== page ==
By Saba Joshi.

On 12 December 2016, I had the unique opportunity to participate in a workshop organized in Sihanoukville, in Southern Cambodia by the Raoul Wallenberg Institute (RWI) called “10th December Academy” to commemorate international human rights day. RWI’s Phnom Penh office organizes the “10 December Academy” annually in different parts of Cambodia, to impart trainings and awareness on various themes relating to human rights. This year’s workshop was intended to train Cambodian university lecturers, NGO staff, lawyers and judges on Economic, Social and Cultural Rights, and I was invited to lead a two-hour teaching session on the Right to Food, which is covered under Article 11 of the International Covenant on Economic, Social and Cultural Rights.

While my doctoral research does not directly focus on the Right to Food, much of what I know about this topic is through classes I attended as a part of my Masters programme at IHEID, where I was taught by DEMETER team members Christophe Golay and Christophe Gironde. Also, the last 1.5 years of collaborating with an inter-disciplinary team of researchers in the DEMETER has taught me a great deal about the Right to Food, particularly in Cambodia and Ghana, and the rights-based approach to ‘development’. With some help and inspiration from my colleagues Joanna Bourke-Martignoni and Christophe Golay, I prepared myself for my lecture, and the result was a very enriching experience!

img_5050
The first part of my lecture focused on legal and political approaches to Right to Food, including a discussion on the role that civil society and national and transnational social movements have played in broadening its normative scope and application in national contexts.  I also presented a brief genealogy of the concept of Food Security and how the broadening of its normative scope has affected our understanding of the Right to Food at the international and national levels. The second part of the session included a discussion and screening of a documentary produced by members of the SNIS research project on large-scale land acquisitions, livelihoods and Right to Food in South East Asia, titled “Rubber in a Rice Bowl.”  The film was useful in contextualizing the interconnections between RTF, food security and land commercialization in Cambodia, and stirred a lively discussion on the rights of indigenous people in Cambodia. After my session, a participant told me: “When you began your talk, I didn’t think this topic was important, but I have learned a lot about the issues from your lecture and the film. The film made me very sad about what is happening to farmers in our country. ”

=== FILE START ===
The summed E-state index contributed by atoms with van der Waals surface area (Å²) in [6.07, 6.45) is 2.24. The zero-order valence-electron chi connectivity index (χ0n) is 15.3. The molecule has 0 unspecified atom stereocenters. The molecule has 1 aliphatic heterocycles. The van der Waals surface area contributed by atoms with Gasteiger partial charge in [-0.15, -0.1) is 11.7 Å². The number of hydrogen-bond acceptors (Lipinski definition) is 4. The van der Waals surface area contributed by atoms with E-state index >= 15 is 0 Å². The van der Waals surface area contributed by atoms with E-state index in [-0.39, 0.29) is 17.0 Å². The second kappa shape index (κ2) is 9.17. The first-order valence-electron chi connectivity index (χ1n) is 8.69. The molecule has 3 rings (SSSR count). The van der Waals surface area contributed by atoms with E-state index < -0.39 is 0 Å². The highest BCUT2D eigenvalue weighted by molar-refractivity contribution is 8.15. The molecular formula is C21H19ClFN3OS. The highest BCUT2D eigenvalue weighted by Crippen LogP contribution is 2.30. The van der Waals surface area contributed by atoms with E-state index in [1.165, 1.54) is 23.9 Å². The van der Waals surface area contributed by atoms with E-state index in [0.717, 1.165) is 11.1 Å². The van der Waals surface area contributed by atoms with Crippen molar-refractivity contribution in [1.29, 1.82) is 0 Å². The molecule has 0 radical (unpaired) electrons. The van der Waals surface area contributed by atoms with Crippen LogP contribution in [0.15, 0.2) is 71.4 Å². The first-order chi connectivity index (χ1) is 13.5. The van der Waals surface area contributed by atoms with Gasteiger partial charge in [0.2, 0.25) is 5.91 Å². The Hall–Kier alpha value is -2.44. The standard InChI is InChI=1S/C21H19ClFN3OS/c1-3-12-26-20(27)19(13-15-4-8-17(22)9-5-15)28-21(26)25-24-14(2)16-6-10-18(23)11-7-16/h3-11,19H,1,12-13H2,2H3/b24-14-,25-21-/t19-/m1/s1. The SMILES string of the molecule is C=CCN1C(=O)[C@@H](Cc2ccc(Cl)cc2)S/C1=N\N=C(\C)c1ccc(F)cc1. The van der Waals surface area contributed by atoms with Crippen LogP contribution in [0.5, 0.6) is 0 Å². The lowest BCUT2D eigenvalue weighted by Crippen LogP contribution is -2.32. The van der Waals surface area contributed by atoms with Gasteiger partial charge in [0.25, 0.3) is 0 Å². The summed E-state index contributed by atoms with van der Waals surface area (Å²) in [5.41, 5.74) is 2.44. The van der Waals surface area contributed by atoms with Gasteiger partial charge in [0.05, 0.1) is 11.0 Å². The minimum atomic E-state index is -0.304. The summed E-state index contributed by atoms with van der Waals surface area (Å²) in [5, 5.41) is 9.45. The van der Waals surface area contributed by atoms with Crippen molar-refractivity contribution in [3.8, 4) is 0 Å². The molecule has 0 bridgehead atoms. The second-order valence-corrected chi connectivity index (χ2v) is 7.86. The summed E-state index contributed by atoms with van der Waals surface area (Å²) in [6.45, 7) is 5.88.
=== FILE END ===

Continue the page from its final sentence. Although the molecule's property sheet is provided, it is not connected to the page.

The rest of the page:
The workshop was also a learning experience for me, particularly due the several discussions I was able to have with participants who are personally and professionally engaged in human rights related issues in Cambodia. Some of the insights these participants provided me are likely to find a place in my own doctoral research and hopefully, we will also be able to incorporate their perspectives in DEMETER’s research outputs as well.